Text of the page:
Sunday, October 18, 2009

Aircraft Drag

Drag is the force that resists movement of an aircraft through the air. There are two basic types: parasite drag and induced drag. The first is called parasite because it in no way functions to aid flight, while the second, induced drag, is a result of an airfoil developing lift.

Parasite Drag
Parasite drag is comprised of all the forces that work to slow an aircraft’s movement. As the term parasite implies, it is the drag that is not associated with the production of lift. This includes the displacement of the air by the aircraft, turbulence generated in the airstream, or a hindrance of air moving over the surface of the aircraft and airfoil. There are three types of parasite drag: form drag, interference drag,
Notice how the flat plate in Figure 4-5 causes the air to swirl around the edges until it eventually rejoins downstream. Form drag is the easiest to reduce when designing an aircraft. The solution is to streamline as many of the parts as possible.

Interference Drag
Interference drag comes from the intersection of airstreams that creates eddy currents, turbulence, or restricts smooth airflow. For example, the intersection of the wing and the fuselage at the wing root has significant interference drag. Air flowing around the fuselage collides with air flowing over the wing, merging into a current of air different from the two original currents. The most interference drag is observed when two surfaces meet at perpendicular angles. Fairings are used to reduce this tendency. If a jet fighter carries two identical wing tanks, the overall drag is greater than the sum of the individual tanks because both of these create and generate interference drag. Fairings and distance between lifting surfaces and external components (such as radar antennas hung from wings) reduce interference drag.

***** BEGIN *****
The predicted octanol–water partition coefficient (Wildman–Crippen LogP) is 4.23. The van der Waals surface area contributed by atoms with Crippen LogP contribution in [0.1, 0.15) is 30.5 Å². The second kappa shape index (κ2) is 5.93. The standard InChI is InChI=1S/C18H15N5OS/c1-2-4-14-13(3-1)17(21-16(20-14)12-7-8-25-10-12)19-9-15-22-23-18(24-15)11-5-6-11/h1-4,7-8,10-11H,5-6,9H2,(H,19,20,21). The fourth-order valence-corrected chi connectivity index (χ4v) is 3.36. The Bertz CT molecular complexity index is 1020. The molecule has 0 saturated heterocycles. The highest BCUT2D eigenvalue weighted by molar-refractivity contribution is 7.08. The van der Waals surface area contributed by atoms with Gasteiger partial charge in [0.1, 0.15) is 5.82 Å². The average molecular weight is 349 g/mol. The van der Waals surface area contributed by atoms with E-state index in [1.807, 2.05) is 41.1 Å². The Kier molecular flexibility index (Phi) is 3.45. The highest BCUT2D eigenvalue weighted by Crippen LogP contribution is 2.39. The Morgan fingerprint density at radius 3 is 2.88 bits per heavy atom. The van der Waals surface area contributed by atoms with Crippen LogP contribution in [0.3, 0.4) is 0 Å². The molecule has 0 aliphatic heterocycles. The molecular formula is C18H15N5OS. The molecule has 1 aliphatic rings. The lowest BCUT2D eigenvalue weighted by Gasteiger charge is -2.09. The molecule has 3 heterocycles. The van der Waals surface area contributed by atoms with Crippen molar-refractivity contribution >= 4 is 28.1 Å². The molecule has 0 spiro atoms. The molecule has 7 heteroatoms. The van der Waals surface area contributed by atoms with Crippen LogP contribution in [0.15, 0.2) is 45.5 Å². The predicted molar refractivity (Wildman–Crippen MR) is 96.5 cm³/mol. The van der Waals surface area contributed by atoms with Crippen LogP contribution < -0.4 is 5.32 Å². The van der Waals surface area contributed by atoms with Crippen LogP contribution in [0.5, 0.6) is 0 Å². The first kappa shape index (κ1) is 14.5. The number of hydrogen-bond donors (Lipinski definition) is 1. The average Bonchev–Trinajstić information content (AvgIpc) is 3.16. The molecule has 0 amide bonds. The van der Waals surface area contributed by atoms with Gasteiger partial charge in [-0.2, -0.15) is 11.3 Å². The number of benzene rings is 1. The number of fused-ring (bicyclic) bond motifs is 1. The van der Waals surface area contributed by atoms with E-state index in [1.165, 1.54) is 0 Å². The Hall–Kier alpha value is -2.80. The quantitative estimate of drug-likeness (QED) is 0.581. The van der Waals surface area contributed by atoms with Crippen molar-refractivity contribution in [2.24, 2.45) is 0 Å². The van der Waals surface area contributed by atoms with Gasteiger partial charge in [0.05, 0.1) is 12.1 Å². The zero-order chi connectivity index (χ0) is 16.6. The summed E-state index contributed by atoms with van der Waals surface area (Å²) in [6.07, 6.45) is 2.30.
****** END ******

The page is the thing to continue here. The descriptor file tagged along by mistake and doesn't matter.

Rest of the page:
Drag is the aerodynamic resistance due to the moving air with the surface of an aircraft. Every matter how apparently smooth, has a rough, when viewed under a microscope. The air which come in direct contact with the surface of virtually motionless. Each layer of molecules surface moves slightly faster until the molecules the velocity of the air moving around the speed is called the free-stream velocity. The the wing and the free-stream velocity level is as a playing card and is called the boundary top of the boundary layer, the molecules increase velocity and move at the same speed as the molecules outside the boundary layer. The actual speed at which the molecules move depends upon the shape of the wing, the viscosity (stickiness) of the air through which the wing or airfoil is moving, and its compressibility (how much it can be compacted).

The airflow outside of the boundary layer reacts to the shape of the edge of the boundary layer just as it would to the physical surface of an object. The boundary layer gives any object an “effective” shape that is usually slightly different from the physical shape. The boundary layer may also separate from the body, thus creating an effective shape much different from the physical shape of the object. This change in the physical shape of the boundary layer causes a dramatic decrease in lift and an increase in drag. When this happens, the airfoil has stalled.

In order to reduce the effect of skin friction drag, aircraft designers utilize flush mount rivets and remove any irregularities which may protrude above the wing surface. In addition, a smooth and glossy finish aids in transition of air across the surface of the wing. Since dirt on an aircraft disrupts the free flow of air and increases drag, keep the surfaces of an aircraft clean and waxed.

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